On being apprized by the French Consul of the intention of the French Ships to sail with the first fair wind, he was led by his respect to the law of 24 hours, to request of the British Consul, a detention of the British Ships, as he had heretofore applied at the request of the British Consul for the detention of French Ships, of which application, and of its successful result, you will find proofs in the papers No.  .10 When afterwards informed of the intention of the British Ships to proceed to sea immediately, it was made his duty to take the legal step he did for preventing it, by intervening occurrences which justified a suspicion, that the intention was not to proceed to sea, but to pursue the French Ships before they should have the benefit of the rule of 24 hours. That the intention to proceed to sea was not real, is now confirmed by the fact, that the frigate Cambrian had not proceeded to sea on the first instant, that is to say ten days after the Pilot, who had been withdrawn but a single day, had returned on board. As soon as the Mayor received notice that the French Ships had relinquished their purpose of going to Sea with the first fair wind, he revoked the measure taken for detaining them, notwithstanding the uncertainty at the time, how far they had discharged or would discharge the Men impressed, and notwithstanding the liability of those in command to prosecutions for what they had done. Your candour will surely find in this course of proceeding no appearance of that ill disposition to which you have ascribed it. The blame if there be room for any, belongs only to an excess of lenity and liberality manifested by the step last mentioned.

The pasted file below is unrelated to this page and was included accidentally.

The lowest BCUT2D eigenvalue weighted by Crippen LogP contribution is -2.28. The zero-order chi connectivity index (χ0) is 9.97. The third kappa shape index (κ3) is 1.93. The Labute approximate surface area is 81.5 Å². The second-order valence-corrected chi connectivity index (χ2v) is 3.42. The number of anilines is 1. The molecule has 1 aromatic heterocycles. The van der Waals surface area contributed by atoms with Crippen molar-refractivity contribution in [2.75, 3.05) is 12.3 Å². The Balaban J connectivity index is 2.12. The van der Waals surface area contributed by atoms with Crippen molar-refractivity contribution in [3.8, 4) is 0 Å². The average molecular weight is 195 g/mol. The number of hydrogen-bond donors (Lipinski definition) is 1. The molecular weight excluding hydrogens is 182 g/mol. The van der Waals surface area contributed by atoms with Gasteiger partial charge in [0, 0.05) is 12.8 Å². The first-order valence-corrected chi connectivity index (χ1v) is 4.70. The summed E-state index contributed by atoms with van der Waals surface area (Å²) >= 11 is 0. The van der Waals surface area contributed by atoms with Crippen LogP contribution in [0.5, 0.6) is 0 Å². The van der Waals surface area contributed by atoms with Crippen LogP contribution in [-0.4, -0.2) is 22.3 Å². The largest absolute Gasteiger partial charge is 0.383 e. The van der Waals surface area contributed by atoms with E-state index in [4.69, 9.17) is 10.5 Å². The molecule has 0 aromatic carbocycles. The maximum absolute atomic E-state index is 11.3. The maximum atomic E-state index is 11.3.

As to the formality obstructing the entry of the Ship at the custom House, it is presumed to be a legal regulation which neither the Mayor nor the Executive of the U. States may have authority to dispense with, and which is put into force by the refusal of Captain Bradley to repair a wrong committed by him. The Mayor may justly reflect also, that it will not be the innocent who will ultimately suffer, since it is not to be doubted that those who have put it out of the power of the Ship to comply with the laws will be made responsible for the damages ensuing from their unlawful acts.